The August FLA report indicates that rather than eliminating the practice of paying workers nothing until they have exceeded a threshold of overtime minutes, Foxconn has merely reduced the threshold—from 30 minutes to 15. The Appendix covering conditions at the Longhua factory states as follows: “Based on workers’ hours and payment records, working periods of less than 15 minutes were not paid, and working periods exceeding 15 but less than 30 minutes were paid as 15 minutes.” The report also indicates that this is now the policy at all of the factories.
Although the FLA does not acknowledge it, this policy continues to violate Chinese law and the principle that workers should be paid for all of the hours they work. Many workers will continue to lose significant amounts of pay. For example, a worker who is asked on a regular basis to stay for 25 minutes after work will lose 10 minutes of pay per day, an hour’s pay per six-day workweek, and 50 hours of pay over the course of a year.
Workers at Apple suppliers in China still have no voice in the workplace
To the degree unjustified working conditions continue in Foxconn factories, as well as in other factories in China involved in the production of the iPhone 5, the workers themselves have almost no ability to push for reforms.
In its March press release, the FLA claimed it secured commitments to “establish a genuine voice for workers” at the Foxconn factories. Such a voice has been altogether lacking at these factories, with, for example, “union committees” consisting almost completely of management staff.
In its August report, the FLA gives Foxconn credit for ‘reforms’ in this area, but upon closer inspection it is clear the changes hardly constitute providing workers with a genuine voice. At the Guanlan factory, for example, the FLA gives Foxconn credit for changing the composition of its union committee from 40 managerial staff and two workers (nominated by management) to 30 management representatives (including engineers) and 20 workers (elected by workers in 2014). In other words, the FLA gives Foxconn full credit for a reform that would still leave workers as a minority in the union committee and that would not begin to elect worker representatives until at least 17 months from now. The delay by itself means the iPhone 5 is being produced absent any true worker voice.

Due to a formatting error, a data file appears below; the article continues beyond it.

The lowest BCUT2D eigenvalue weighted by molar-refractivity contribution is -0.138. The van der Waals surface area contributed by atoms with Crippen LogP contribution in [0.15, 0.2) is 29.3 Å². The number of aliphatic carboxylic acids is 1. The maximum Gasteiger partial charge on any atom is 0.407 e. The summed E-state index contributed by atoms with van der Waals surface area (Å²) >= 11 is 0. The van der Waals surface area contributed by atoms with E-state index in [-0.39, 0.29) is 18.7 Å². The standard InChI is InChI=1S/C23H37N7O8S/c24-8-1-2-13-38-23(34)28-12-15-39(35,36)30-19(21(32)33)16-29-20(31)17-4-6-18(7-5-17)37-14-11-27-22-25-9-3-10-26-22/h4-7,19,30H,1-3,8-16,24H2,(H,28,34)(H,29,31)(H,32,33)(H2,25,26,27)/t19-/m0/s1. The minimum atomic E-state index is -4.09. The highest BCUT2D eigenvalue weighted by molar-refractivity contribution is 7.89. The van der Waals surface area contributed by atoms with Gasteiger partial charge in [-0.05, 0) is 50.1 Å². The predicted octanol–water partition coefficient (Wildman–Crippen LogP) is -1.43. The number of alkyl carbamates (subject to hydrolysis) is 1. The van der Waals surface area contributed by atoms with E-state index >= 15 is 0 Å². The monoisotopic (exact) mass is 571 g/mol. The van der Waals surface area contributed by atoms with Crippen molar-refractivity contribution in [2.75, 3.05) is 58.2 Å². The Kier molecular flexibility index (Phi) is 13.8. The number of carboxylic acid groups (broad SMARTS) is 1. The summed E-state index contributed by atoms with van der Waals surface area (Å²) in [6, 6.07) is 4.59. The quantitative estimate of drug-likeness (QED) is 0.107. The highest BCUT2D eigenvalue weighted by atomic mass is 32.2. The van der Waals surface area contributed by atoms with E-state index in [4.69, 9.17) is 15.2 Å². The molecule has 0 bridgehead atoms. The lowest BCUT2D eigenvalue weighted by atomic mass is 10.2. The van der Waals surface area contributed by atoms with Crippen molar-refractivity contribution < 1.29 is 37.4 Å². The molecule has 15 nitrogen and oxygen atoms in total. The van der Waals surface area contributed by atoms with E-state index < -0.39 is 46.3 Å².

The “reform” the August FLA report highlights at the Longhua factory is even more meaningless. The current union committee has two workers out of 50 members. The reform that was given full credit by the FLA: this figure would be bumped up to at least three.
Coerced student labor used in iPhone 5 production
Media reports in China indicate that to make up for a worker shortfall, students in China have been coerced to work on iPhone 5 production. A Sept. 6 story in the Shanghai Daily begins:
“Thousands of students in an east China city are being forced to work at a Foxconn plant after classes were suspended at the beginning of the new semester, it has been revealed.
Students from Huai’an in Jiangsu Province were driven to a factory in the city run by Taiwan’s Foxconn Technology Company after the plant couldn’t find sufficient workers for the production of Apple’s much-anticipated iPhone 5, they said in online posts.”
A story by China National Radio had similar findings (we can supply an unofficial English translation of this story upon request). The Shanghai Daily story also revealed that the students were working six days a week, 12 hours a day. Note that this work week not only far exceeds that allowed by Chinese law, it also exceeds the 60-hour weekly limit the FLA claims has been achieved.
* Scott Nova is Executive Director of the Worker Rights Consortium. Isaac Shapiro is a Research Associate at EPI specializing in regulation and labor policy.